November 2018

Uber’s fortunes continue to rise despite insistent drum roll of disturbing news

by Mike Beggs

With its groundbreaking virtual dispatching technology, oft-discounted rates, deep pockets, and ultra-aggressive lobbying, Uber has quickly grown into one of the world’s largest, most valuable transportation companies.

Poised to go public in 2019, its’ valuation could come in at $120 billion, according to the Wall Street Journal -- making this Silicon Valley firm worth more than Honda ($49.3 billion), Tesla ($46.9 billion),General Motors ($45.3 billion), Ford ($34.4 billion) and Fiat/Chrysler ($25.1 billion).

In just seven years, the Uber Empire has expanded to some 300 cities around the world.

But despite the strident efforts of CEO Dara Khosrowshahi to cast a gentler image to the Uber name, the company can’t seem to avoid continuing bad press – given a business model which was designed to disrupt traditional taxi bylaws, and cuts corners on driver training, background checks, and safety measures like in-car cameras (mandatory in taxis, in many cities).

The spotlight was thrown on the issue of passenger safety again in mid-October, when Toronto Uber driver Abdihared Bishar Mussa, 26, filed a guilty plea to the reduced charge of Careless Driving under the Highway Traffic Act, in the March 21 death of 28-year-old Nicholas Cameron.

Cameron was killed in the back of an Uber en route to Pearson International Airport. Police say the driver – in only his second day on the road for Uber -- had pulled his Hyundai Sonata over on the Gardiner Expressway to pick up a fallen cellphone, and merged back into traffic when struck by a car from behind.

According to the Toronto Star, the driver was facing four Criminal Code charges (including Dangerous Driving causing death). But in explaining why the prosecution had accepted his guilty plea, Crown Attorney Michael Coristine told the Court, Mussa had used, “poor judgement with extremely tragic, unimaginable consequences, but he did no set out to injure anyone that night.”

The victim’s distraught family repeated its call for the City of Toronto to tighten up driver and vehicle safety standards, lowered with the 2016 passing of the Vehicle-For-Hire Bylaw, licensing Uber and other Private Transportation Companies (PTC’s). Cameron’s mother Cheryl Hawkes attended all nine of the recent public consultation meetings during the VHF Bylaw Review to draw attention to this issue.

“In the end, responsibility for Nick’s death has been left on the side of the road, and no one wants to touch it,” she told The Star, after the Mussa plea.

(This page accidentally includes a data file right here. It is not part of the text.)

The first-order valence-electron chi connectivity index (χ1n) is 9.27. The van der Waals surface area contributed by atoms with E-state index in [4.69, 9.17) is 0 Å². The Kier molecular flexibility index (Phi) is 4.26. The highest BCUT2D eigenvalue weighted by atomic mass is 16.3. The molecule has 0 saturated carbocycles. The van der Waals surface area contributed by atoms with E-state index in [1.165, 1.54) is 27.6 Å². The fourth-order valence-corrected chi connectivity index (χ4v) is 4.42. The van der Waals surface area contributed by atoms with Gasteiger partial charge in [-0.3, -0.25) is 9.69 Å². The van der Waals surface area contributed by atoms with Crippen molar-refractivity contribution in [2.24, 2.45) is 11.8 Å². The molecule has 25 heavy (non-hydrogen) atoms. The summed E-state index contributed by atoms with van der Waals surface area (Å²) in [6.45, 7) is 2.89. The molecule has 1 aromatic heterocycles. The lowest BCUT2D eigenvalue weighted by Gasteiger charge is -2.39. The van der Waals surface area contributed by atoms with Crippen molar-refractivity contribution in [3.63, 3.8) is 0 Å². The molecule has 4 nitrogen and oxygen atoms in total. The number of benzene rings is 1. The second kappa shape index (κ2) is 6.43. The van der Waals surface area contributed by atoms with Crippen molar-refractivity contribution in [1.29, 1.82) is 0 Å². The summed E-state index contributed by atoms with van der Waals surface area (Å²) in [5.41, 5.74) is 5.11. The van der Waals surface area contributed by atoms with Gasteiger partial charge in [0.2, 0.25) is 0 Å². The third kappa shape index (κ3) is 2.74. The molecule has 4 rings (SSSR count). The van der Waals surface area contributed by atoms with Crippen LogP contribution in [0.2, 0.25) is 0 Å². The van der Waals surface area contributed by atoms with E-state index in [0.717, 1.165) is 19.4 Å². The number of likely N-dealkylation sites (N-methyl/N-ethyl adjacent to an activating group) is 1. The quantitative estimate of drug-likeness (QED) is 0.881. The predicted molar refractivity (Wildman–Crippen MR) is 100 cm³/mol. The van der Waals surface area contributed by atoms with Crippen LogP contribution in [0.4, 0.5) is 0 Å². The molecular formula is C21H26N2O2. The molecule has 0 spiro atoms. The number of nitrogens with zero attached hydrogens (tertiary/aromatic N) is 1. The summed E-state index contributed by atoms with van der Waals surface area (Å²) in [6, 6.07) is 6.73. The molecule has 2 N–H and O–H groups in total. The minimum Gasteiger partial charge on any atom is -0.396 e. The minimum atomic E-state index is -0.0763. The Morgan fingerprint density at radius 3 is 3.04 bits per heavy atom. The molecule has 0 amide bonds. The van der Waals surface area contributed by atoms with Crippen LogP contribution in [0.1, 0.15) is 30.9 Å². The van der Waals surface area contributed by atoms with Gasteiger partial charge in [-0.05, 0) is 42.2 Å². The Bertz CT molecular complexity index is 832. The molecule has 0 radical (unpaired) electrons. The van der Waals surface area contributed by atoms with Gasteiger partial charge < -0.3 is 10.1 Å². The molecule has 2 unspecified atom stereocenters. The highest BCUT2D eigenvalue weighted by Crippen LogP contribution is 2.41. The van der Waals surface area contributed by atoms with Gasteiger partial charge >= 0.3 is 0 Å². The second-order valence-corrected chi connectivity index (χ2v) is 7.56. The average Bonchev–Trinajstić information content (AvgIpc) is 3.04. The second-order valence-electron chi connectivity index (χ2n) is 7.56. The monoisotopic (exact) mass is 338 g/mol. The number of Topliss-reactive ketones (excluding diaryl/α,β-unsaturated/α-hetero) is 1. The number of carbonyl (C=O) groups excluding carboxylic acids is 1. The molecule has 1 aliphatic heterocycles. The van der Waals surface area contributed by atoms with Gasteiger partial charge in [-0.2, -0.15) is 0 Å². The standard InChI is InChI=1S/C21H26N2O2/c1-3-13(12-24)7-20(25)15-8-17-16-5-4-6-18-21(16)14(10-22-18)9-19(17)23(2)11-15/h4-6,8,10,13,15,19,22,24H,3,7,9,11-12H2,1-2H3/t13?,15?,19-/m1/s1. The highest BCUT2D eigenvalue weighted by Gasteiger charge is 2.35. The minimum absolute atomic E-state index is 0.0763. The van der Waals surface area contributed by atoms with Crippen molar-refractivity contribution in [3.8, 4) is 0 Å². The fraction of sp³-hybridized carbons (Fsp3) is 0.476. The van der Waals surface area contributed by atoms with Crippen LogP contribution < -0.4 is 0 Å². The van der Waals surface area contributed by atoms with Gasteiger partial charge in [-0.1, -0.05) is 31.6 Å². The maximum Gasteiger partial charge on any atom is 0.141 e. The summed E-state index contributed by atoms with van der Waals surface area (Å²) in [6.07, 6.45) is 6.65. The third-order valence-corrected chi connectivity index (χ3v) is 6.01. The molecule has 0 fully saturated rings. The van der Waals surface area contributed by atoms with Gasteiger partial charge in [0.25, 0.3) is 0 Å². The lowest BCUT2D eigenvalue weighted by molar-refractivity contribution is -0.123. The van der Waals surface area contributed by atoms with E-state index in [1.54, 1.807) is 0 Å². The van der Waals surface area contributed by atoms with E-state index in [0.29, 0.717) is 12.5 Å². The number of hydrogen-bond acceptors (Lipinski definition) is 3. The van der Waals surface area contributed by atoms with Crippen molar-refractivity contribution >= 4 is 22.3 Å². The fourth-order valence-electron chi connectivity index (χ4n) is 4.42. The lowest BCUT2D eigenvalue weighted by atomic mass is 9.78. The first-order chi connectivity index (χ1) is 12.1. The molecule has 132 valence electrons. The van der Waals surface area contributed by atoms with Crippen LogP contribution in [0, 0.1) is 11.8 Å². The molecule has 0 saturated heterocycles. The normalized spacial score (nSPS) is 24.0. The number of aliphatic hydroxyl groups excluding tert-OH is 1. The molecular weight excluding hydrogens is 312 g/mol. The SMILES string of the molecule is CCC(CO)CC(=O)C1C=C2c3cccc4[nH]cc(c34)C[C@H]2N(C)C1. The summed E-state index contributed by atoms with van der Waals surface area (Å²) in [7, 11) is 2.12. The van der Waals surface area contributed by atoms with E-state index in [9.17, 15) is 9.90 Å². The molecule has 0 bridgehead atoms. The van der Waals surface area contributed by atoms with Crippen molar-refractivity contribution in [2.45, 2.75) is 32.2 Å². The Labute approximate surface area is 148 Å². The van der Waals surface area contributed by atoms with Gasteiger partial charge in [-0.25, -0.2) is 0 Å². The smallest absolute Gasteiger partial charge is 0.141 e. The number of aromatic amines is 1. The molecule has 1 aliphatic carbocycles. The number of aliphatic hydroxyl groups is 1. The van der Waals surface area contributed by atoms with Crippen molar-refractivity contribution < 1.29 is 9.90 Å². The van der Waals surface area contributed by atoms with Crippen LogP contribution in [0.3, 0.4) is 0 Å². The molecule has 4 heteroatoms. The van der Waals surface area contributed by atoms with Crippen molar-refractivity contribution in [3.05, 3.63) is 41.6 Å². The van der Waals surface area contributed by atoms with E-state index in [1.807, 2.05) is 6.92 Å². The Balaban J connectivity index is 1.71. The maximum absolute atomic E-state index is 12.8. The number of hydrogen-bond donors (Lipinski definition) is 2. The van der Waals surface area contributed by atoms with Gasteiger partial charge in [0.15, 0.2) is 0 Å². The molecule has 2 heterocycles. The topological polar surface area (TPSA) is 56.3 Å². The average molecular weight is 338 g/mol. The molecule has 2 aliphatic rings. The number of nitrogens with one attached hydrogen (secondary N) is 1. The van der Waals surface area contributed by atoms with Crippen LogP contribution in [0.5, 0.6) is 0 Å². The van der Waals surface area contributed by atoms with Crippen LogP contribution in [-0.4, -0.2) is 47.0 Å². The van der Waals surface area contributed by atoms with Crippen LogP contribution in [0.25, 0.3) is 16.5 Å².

“My son was almost like a textbook case of everything that is wrong with ridesharing in our city.”

Veteran TTL driver Murtuza (“Latif”) Gowher suggests the City has rolled the dice on safety, to accommodate PTC’s, and that taxis and PTC’s should be held to the same standards. He says -- while drivers still have to learn on the job-- the 17-day training course laid “a good foundation”, teaching defensive driving, sensitivity, city geography, and emergency procedures.

“The guy’s phone fell off (its’ holder). You don’t have to immediately pick it up. The way he handled himself on the highway was very unsafe, and reckless,” he alleges.

Meanwhile, on October 7 in Los Angeles, a 37-year-old Lyft driver was arrested for the alleged kidnapping and rape of a female passenger he picked up outside a bar at closing.

According to the L.A. Police Department, the driver is charged with rape, felony sexual battery, sexual penetration with a foreign object, as well as kidnapping with the intent to commit a sexual assault.

Lyft issued a statement to ABC reading, “The allegations described are truly horrific, and we have reached out to the passenger to extend our full support.”

On October 16, the New York Times reported that a 24-year-old Uber driver is charged with kidnapping and groping a woman, and billing her $1,047 for what was supposed to have been a short ride home.

Prosecutors say, the woman fell asleep in the back of her Uber from Manhattan, and woke to find the car stopped and the driver in the back seat with one hand under her skirt, and the other touching her breast. He eventually left her on the side of Interstate 95 near New Haven, her credit card charged $1,047 for a trip to Massachusetts.